Thursday, 14 February 2013


After acknowledging the Daguerrotype (initial form of the camera), Delaroche said in 1839 'from today painting is dead'. Great painter saw the Daguerreotype, the first commercially successful photographic process, invented around 1837 by Louis-Jacques-Mandé Daguerre.

L'Atelier de l'artiste, an 1837 daguerreotype by Daguerre, claimed to be the first to complete the full process.

Boulevard du Temple, Paris, 3rd arrondissement, Daguerreotype. Taken in 1838 its believed to be the earliest photograph showing a living person. It is a view of a busy street, but due to the exposure time lasting at least ten minutes, the moving traffic left no trace. Only the two men near the bottom left corner, one apparently having his boots polished by the other, stayed in one place long enough to be visible. Note that, as with most daguerreotypes, the image is a mirror image.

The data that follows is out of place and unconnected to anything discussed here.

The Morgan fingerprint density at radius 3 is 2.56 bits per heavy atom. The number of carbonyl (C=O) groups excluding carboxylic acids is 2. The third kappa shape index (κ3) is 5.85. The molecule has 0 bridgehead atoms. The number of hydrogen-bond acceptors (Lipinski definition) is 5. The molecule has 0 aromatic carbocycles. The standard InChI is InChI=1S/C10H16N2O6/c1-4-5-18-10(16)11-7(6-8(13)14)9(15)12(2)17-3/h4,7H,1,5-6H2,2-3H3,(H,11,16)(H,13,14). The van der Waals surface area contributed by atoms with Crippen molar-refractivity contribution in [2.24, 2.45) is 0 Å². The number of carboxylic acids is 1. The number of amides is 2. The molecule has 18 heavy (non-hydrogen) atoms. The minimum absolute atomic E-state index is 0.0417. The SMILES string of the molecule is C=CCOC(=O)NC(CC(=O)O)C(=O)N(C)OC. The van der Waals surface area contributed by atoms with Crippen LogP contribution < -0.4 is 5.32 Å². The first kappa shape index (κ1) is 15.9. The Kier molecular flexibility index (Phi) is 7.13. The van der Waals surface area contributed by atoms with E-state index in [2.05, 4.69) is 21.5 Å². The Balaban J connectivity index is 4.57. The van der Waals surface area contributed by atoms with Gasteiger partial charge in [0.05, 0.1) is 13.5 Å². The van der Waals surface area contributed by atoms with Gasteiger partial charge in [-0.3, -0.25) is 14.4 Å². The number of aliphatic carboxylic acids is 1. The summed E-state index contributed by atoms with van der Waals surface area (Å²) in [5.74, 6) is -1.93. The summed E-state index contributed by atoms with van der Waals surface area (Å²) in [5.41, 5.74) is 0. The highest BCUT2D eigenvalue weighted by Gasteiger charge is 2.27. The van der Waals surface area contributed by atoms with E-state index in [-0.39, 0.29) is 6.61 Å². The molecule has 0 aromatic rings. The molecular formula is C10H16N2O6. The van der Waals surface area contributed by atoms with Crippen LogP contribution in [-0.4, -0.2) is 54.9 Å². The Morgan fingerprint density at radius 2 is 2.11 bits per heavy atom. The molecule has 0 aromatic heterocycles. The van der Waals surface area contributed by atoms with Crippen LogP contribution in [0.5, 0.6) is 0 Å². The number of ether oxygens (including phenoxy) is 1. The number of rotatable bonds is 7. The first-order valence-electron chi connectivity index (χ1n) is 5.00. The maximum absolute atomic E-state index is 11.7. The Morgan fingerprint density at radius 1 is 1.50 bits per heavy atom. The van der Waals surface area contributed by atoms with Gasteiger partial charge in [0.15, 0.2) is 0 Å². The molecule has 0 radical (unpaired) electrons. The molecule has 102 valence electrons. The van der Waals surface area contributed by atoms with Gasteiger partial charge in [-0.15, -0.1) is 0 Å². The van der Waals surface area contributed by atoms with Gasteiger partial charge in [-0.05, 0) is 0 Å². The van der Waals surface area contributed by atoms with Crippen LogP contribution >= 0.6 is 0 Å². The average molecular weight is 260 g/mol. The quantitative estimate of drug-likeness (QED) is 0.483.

Daguerreotype of Louis Daguerre in 1844 by Jean-Baptiste Sabatier-Blot

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